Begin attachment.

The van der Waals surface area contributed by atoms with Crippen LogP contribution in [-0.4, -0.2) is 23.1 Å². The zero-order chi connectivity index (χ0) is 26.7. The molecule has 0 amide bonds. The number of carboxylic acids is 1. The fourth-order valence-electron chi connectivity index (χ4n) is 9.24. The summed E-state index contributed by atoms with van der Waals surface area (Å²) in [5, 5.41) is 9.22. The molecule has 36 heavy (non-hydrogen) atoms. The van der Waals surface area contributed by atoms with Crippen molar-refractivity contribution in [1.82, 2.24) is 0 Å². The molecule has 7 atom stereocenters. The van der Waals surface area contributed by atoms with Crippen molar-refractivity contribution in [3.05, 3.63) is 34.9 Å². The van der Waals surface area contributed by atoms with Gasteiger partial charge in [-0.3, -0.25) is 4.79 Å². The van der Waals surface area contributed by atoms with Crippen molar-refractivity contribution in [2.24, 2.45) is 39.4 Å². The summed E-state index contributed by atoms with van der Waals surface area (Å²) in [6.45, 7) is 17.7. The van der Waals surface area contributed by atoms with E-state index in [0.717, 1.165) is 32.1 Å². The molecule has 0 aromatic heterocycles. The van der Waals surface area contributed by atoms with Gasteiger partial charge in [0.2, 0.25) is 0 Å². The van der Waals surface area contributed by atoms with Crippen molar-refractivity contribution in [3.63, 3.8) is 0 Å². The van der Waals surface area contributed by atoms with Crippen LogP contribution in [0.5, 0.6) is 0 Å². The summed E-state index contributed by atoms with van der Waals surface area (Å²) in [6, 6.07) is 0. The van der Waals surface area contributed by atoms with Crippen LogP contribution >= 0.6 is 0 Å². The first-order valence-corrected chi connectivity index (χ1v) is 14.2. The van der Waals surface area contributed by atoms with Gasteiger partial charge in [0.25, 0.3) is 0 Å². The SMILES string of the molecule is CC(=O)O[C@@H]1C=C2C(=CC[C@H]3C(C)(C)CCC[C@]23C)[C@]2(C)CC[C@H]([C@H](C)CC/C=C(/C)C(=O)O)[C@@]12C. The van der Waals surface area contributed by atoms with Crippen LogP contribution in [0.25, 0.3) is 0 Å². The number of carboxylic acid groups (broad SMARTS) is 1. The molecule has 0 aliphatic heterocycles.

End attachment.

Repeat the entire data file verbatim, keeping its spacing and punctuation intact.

The van der Waals surface area contributed by atoms with Crippen LogP contribution in [-0.4, -0.2) is 23.1 Å². The zero-order chi connectivity index (χ0) is 26.7. The molecule has 0 amide bonds. The number of carboxylic acids is 1. The fourth-order valence-electron chi connectivity index (χ4n) is 9.24. The summed E-state index contributed by atoms with van der Waals surface area (Å²) in [5, 5.41) is 9.22. The molecule has 36 heavy (non-hydrogen) atoms. The van der Waals surface area contributed by atoms with Crippen molar-refractivity contribution in [1.82, 2.24) is 0 Å². The molecule has 7 atom stereocenters. The van der Waals surface area contributed by atoms with Crippen molar-refractivity contribution in [3.05, 3.63) is 34.9 Å². The van der Waals surface area contributed by atoms with Gasteiger partial charge in [-0.3, -0.25) is 4.79 Å². The van der Waals surface area contributed by atoms with Crippen molar-refractivity contribution in [2.24, 2.45) is 39.4 Å². The summed E-state index contributed by atoms with van der Waals surface area (Å²) in [6.45, 7) is 17.7. The van der Waals surface area contributed by atoms with E-state index in [0.717, 1.165) is 32.1 Å². The molecule has 0 aromatic heterocycles. The van der Waals surface area contributed by atoms with Gasteiger partial charge in [0.2, 0.25) is 0 Å². The van der Waals surface area contributed by atoms with Crippen molar-refractivity contribution in [3.63, 3.8) is 0 Å². The van der Waals surface area contributed by atoms with Crippen LogP contribution in [0.5, 0.6) is 0 Å². The summed E-state index contributed by atoms with van der Waals surface area (Å²) in [6, 6.07) is 0. The van der Waals surface area contributed by atoms with Crippen LogP contribution >= 0.6 is 0 Å². The first-order valence-corrected chi connectivity index (χ1v) is 14.2. The van der Waals surface area contributed by atoms with Gasteiger partial charge in [0.25, 0.3) is 0 Å². The SMILES string of the molecule is CC(=O)O[C@@H]1C=C2C(=CC[C@H]3C(C)(C)CCC[C@]23C)[C@]2(C)CC[C@H]([C@H](C)CC/C=C(/C)C(=O)O)[C@@]12C. The van der Waals surface area contributed by atoms with Crippen LogP contribution in [0.25, 0.3) is 0 Å². The number of carboxylic acid groups (broad SMARTS) is 1. The molecule has 0 aliphatic heterocycles.